Submitted by Anonymous on Fri, 2011-06-24 00:24
Martin Schwarzschild (May 31, 1912 – April 10, 1997) was a German-born American astronomer. He was the son of famed astrophysicist Karl Schwarzschild and the nephew of the Swiss astrophysicist Robert Emden.
Schwarzschild was born in Potsdam into a distinguished German Jewish academic family. In line with a request in his father's will, his family moved to Göttingen in 1916. Schwarzschild studied at the University of Göttingen and took his doctoral examination in December 1936. He left Germany in 1936 for Norway and then the United States.
Schwarzschild served in the US army intelligence. He was awarded the Legion of Merit and the Bronze Star for his wartime service. After returning to the US, he married fellow astronomer Barbara Cherry. In 1947, Martin Schwarzschild joined his life-long friend, Lyman Spitzer at Princeton University. Spitzer died 10 days before Schwarzschild.
Schwarzschild's work in the fields of stellar structure and stellar evolution led to improved understanding of pulsating stars, differential solar rotation, post-main sequence evolutionary tracks on the Hertzsprung-Russell diagram (including how stars become red giants), hydrogen shell sources, the helium flash, and the ages of star clusters. Much of this was done with R. Härm. Schwarzschild’s 1958 book Structure and Evolution of the Stars taught a generation of astrophysicists how to apply electronic computers to the computation of stellar models.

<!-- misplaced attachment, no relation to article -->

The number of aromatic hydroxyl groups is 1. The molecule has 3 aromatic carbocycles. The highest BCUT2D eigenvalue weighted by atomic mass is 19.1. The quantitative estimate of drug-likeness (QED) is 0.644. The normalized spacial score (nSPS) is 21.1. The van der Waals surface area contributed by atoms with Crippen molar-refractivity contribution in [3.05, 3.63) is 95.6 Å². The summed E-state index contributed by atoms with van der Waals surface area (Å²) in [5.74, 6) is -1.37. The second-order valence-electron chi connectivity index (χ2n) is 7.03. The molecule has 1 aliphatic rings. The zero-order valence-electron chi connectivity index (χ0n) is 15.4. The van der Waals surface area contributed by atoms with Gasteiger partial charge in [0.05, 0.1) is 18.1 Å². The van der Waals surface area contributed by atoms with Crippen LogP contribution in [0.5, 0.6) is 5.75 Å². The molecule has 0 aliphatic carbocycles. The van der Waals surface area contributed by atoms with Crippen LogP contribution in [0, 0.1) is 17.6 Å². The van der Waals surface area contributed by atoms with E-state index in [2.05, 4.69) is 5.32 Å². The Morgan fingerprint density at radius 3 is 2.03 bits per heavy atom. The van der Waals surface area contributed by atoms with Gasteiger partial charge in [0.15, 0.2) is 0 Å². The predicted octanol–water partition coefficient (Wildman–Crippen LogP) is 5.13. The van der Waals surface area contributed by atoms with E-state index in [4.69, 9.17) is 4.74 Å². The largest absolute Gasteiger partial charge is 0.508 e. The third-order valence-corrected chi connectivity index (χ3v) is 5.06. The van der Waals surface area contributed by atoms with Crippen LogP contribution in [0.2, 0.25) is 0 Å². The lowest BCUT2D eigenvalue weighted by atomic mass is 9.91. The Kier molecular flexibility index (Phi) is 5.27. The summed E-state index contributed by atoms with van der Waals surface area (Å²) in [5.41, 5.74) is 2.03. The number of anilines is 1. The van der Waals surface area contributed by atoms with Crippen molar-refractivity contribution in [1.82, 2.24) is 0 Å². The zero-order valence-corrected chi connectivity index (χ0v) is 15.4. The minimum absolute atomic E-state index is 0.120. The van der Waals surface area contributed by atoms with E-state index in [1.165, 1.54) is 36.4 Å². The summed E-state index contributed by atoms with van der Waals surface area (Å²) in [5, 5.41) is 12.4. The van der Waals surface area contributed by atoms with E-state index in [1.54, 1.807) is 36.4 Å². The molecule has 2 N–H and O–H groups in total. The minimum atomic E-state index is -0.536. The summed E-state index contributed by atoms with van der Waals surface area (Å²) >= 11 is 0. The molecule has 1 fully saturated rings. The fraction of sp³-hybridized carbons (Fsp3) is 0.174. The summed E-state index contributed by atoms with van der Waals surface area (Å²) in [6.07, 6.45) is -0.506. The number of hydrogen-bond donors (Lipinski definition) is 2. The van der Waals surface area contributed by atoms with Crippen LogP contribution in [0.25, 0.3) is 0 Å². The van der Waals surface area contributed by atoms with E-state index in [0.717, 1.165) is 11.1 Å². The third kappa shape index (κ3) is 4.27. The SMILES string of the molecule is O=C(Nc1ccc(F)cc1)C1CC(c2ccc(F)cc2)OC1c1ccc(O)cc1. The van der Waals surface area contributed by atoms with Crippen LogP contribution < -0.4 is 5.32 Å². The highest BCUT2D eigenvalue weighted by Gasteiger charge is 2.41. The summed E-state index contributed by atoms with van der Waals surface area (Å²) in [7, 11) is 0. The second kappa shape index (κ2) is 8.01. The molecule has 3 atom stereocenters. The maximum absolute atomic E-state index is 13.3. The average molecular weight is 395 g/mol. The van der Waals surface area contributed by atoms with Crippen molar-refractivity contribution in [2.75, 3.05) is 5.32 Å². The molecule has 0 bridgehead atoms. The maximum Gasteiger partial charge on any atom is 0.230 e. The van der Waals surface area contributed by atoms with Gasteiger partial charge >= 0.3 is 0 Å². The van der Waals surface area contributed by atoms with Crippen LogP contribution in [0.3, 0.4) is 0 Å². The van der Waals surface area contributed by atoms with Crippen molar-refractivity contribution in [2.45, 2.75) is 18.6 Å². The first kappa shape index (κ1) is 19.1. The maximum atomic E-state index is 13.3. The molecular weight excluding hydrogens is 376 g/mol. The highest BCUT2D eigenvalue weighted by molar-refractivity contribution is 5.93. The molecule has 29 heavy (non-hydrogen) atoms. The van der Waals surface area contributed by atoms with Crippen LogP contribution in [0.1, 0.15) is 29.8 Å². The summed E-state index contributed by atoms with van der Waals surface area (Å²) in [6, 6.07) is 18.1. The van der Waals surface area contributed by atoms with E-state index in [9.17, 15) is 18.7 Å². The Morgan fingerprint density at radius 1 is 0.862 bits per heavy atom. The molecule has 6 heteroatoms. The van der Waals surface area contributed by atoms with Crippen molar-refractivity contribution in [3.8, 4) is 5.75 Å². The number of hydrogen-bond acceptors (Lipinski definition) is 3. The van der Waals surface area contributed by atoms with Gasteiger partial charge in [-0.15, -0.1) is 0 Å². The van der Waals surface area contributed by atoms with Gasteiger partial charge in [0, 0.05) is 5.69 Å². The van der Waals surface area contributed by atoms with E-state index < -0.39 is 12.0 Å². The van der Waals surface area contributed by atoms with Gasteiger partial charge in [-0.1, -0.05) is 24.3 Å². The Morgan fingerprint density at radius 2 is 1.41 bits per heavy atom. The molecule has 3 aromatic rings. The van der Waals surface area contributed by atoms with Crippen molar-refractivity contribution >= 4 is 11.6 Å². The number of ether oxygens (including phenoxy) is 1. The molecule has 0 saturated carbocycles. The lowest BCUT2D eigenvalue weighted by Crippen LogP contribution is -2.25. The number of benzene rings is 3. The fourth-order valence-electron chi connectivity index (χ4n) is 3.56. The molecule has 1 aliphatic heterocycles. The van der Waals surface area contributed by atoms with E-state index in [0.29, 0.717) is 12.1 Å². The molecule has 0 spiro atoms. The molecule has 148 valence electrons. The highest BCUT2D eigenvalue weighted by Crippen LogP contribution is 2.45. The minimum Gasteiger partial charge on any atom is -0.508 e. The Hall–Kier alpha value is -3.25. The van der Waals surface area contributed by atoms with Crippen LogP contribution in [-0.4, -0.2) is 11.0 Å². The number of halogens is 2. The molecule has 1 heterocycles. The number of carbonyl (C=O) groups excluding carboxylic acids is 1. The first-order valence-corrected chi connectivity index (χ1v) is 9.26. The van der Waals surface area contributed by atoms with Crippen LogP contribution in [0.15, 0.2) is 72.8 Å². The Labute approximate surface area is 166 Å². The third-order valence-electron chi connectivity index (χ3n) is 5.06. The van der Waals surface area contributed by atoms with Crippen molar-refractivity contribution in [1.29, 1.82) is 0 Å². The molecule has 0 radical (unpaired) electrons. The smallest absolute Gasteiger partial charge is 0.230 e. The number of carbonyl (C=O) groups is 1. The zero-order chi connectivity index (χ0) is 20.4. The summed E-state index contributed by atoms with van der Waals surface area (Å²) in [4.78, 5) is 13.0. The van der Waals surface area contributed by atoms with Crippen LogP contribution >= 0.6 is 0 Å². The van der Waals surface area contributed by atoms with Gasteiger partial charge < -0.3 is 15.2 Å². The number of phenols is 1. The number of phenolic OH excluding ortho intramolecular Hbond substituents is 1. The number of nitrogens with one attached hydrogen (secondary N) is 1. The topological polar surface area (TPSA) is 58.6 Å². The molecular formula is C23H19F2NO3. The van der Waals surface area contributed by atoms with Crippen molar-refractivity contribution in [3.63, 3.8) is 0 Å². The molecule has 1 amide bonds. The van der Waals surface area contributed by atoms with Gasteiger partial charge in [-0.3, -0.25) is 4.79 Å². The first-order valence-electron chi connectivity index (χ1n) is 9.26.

In the 1950s and ’60s he headed the Stratoscope projects, which took instrumented balloons to unprecedented heights. The first Stratoscope produced high resolution images of solar granules and sunspots, confirming the existence of convection in the solar atmosphere, and the second obtained infrared spectra of planets, red giant stars, and the nuclei of galaxies. In his later years he made significant contributions toward understanding the dynamics of elliptical galaxies. Schwarzschild was renowned as a teacher and held major leadership positions in several scientific societies.
In the 1980s, Schwarzshild applied his numerical skills to building models for triaxial galaxies.
Dr. Schwarzschild was the Eugene Higgins Professor Emeritus of Astronomy at Princeton University, where he spent most of his professional life.
Dr. Schwarzschild was named an Honorary Member of the Royal Astronomical Society of Canada on 1963-01-04.
The asteroid (4463) Marschwarzschild is named in his honour.